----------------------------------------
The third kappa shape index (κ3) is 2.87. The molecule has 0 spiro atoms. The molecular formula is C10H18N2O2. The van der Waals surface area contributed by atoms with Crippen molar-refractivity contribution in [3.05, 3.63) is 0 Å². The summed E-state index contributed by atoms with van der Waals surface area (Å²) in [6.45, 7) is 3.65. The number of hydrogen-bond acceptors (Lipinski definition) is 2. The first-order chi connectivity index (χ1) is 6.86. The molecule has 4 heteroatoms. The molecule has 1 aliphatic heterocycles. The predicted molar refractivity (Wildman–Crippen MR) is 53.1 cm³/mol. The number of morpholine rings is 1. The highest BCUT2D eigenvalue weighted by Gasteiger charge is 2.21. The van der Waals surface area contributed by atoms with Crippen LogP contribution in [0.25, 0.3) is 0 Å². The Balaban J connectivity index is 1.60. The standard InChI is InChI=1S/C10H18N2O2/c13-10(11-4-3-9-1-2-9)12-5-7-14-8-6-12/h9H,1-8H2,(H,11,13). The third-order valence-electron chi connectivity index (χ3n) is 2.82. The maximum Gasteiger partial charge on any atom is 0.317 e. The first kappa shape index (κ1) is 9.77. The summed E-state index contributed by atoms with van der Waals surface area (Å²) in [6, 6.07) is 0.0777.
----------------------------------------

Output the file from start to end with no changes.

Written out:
The third kappa shape index (κ3) is 2.87. The molecule has 0 spiro atoms. The molecular formula is C10H18N2O2. The van der Waals surface area contributed by atoms with Crippen molar-refractivity contribution in [3.05, 3.63) is 0 Å². The summed E-state index contributed by atoms with van der Waals surface area (Å²) in [6.45, 7) is 3.65. The number of hydrogen-bond acceptors (Lipinski definition) is 2. The first-order chi connectivity index (χ1) is 6.86. The molecule has 4 heteroatoms. The molecule has 1 aliphatic heterocycles. The predicted molar refractivity (Wildman–Crippen MR) is 53.1 cm³/mol. The number of morpholine rings is 1. The highest BCUT2D eigenvalue weighted by Gasteiger charge is 2.21. The van der Waals surface area contributed by atoms with Crippen LogP contribution in [0.25, 0.3) is 0 Å². The Balaban J connectivity index is 1.60. The standard InChI is InChI=1S/C10H18N2O2/c13-10(11-4-3-9-1-2-9)12-5-7-14-8-6-12/h9H,1-8H2,(H,11,13). The third-order valence-electron chi connectivity index (χ3n) is 2.82. The maximum Gasteiger partial charge on any atom is 0.317 e. The first kappa shape index (κ1) is 9.77. The summed E-state index contributed by atoms with van der Waals surface area (Å²) in [6, 6.07) is 0.0777.